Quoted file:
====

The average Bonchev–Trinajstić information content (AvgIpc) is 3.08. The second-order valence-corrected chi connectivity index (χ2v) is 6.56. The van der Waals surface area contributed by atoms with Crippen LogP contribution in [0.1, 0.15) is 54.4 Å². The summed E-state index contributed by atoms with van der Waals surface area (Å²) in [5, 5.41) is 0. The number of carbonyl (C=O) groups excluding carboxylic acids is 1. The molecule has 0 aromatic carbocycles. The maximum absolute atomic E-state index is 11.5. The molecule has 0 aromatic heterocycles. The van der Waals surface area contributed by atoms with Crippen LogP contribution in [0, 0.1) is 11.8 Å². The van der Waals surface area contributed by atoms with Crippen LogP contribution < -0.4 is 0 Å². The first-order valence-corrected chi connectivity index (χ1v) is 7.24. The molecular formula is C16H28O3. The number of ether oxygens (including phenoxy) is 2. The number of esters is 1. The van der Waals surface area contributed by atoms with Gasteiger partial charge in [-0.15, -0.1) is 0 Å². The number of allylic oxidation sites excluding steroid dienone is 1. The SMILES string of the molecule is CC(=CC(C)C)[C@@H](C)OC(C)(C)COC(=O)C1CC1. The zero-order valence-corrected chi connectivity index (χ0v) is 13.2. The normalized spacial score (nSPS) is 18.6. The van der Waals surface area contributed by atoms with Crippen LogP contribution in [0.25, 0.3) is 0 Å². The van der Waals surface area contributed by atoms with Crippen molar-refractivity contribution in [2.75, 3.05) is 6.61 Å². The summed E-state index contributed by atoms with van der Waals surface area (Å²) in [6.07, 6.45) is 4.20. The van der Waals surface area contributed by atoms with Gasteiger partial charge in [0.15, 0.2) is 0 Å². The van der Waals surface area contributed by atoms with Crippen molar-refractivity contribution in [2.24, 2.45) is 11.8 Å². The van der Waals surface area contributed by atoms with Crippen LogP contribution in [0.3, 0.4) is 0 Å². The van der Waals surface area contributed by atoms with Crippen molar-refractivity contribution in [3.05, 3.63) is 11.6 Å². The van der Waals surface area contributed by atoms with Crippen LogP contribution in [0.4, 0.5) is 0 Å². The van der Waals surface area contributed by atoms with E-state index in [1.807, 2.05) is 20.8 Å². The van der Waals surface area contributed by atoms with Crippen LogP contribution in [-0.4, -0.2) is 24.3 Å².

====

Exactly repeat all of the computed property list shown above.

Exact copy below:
The average Bonchev–Trinajstić information content (AvgIpc) is 3.08. The second-order valence-corrected chi connectivity index (χ2v) is 6.56. The van der Waals surface area contributed by atoms with Crippen LogP contribution in [0.1, 0.15) is 54.4 Å². The summed E-state index contributed by atoms with van der Waals surface area (Å²) in [5, 5.41) is 0. The number of carbonyl (C=O) groups excluding carboxylic acids is 1. The molecule has 0 aromatic carbocycles. The maximum absolute atomic E-state index is 11.5. The molecule has 0 aromatic heterocycles. The van der Waals surface area contributed by atoms with Crippen LogP contribution in [0, 0.1) is 11.8 Å². The van der Waals surface area contributed by atoms with Crippen LogP contribution < -0.4 is 0 Å². The first-order valence-corrected chi connectivity index (χ1v) is 7.24. The molecular formula is C16H28O3. The number of ether oxygens (including phenoxy) is 2. The number of esters is 1. The van der Waals surface area contributed by atoms with Gasteiger partial charge in [-0.15, -0.1) is 0 Å². The number of allylic oxidation sites excluding steroid dienone is 1. The SMILES string of the molecule is CC(=CC(C)C)[C@@H](C)OC(C)(C)COC(=O)C1CC1. The zero-order valence-corrected chi connectivity index (χ0v) is 13.2. The normalized spacial score (nSPS) is 18.6. The van der Waals surface area contributed by atoms with Crippen LogP contribution in [0.25, 0.3) is 0 Å². The van der Waals surface area contributed by atoms with Crippen molar-refractivity contribution in [2.75, 3.05) is 6.61 Å². The summed E-state index contributed by atoms with van der Waals surface area (Å²) in [6.07, 6.45) is 4.20. The van der Waals surface area contributed by atoms with Gasteiger partial charge in [0.15, 0.2) is 0 Å². The van der Waals surface area contributed by atoms with Crippen molar-refractivity contribution in [2.24, 2.45) is 11.8 Å². The van der Waals surface area contributed by atoms with Crippen LogP contribution in [0.3, 0.4) is 0 Å². The van der Waals surface area contributed by atoms with Crippen molar-refractivity contribution in [3.05, 3.63) is 11.6 Å². The van der Waals surface area contributed by atoms with Crippen LogP contribution in [0.4, 0.5) is 0 Å². The van der Waals surface area contributed by atoms with E-state index in [1.807, 2.05) is 20.8 Å². The van der Waals surface area contributed by atoms with Crippen LogP contribution in [-0.4, -0.2) is 24.3 Å².